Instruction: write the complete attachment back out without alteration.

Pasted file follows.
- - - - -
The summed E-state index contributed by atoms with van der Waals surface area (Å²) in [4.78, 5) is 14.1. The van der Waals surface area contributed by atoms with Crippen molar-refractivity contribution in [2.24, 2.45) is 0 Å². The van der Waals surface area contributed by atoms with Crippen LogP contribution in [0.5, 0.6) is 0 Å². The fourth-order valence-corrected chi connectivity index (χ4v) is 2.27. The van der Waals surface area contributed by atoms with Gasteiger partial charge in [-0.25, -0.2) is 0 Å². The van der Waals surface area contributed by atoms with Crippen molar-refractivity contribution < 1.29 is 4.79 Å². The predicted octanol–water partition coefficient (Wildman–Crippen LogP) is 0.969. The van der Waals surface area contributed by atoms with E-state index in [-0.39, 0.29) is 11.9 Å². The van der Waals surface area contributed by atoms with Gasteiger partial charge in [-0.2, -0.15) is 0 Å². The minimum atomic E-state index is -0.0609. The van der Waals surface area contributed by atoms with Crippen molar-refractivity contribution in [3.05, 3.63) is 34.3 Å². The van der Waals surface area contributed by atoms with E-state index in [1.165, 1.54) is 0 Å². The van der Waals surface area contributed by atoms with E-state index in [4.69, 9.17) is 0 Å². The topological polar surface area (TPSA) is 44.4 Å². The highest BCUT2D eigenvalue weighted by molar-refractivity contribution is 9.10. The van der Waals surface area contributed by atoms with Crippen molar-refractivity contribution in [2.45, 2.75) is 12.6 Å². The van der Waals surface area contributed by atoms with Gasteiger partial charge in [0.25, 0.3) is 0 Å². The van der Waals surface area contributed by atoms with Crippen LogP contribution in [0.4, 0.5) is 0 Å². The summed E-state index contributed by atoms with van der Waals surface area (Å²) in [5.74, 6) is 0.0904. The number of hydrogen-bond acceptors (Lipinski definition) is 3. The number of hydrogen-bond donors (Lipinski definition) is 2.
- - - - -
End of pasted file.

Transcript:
The summed E-state index contributed by atoms with van der Waals surface area (Å²) in [4.78, 5) is 14.1. The van der Waals surface area contributed by atoms with Crippen molar-refractivity contribution in [2.24, 2.45) is 0 Å². The van der Waals surface area contributed by atoms with Crippen LogP contribution in [0.5, 0.6) is 0 Å². The fourth-order valence-corrected chi connectivity index (χ4v) is 2.27. The van der Waals surface area contributed by atoms with Gasteiger partial charge in [-0.25, -0.2) is 0 Å². The van der Waals surface area contributed by atoms with Crippen molar-refractivity contribution < 1.29 is 4.79 Å². The predicted octanol–water partition coefficient (Wildman–Crippen LogP) is 0.969. The van der Waals surface area contributed by atoms with E-state index in [-0.39, 0.29) is 11.9 Å². The van der Waals surface area contributed by atoms with Gasteiger partial charge in [-0.2, -0.15) is 0 Å². The minimum atomic E-state index is -0.0609. The van der Waals surface area contributed by atoms with Crippen molar-refractivity contribution in [3.05, 3.63) is 34.3 Å². The van der Waals surface area contributed by atoms with E-state index in [1.165, 1.54) is 0 Å². The van der Waals surface area contributed by atoms with E-state index in [4.69, 9.17) is 0 Å². The topological polar surface area (TPSA) is 44.4 Å². The highest BCUT2D eigenvalue weighted by molar-refractivity contribution is 9.10. The van der Waals surface area contributed by atoms with Crippen molar-refractivity contribution in [2.45, 2.75) is 12.6 Å². The van der Waals surface area contributed by atoms with Gasteiger partial charge in [0.25, 0.3) is 0 Å². The van der Waals surface area contributed by atoms with Crippen LogP contribution in [0.4, 0.5) is 0 Å². The summed E-state index contributed by atoms with van der Waals surface area (Å²) in [5.74, 6) is 0.0904. The number of hydrogen-bond acceptors (Lipinski definition) is 3. The number of hydrogen-bond donors (Lipinski definition) is 2.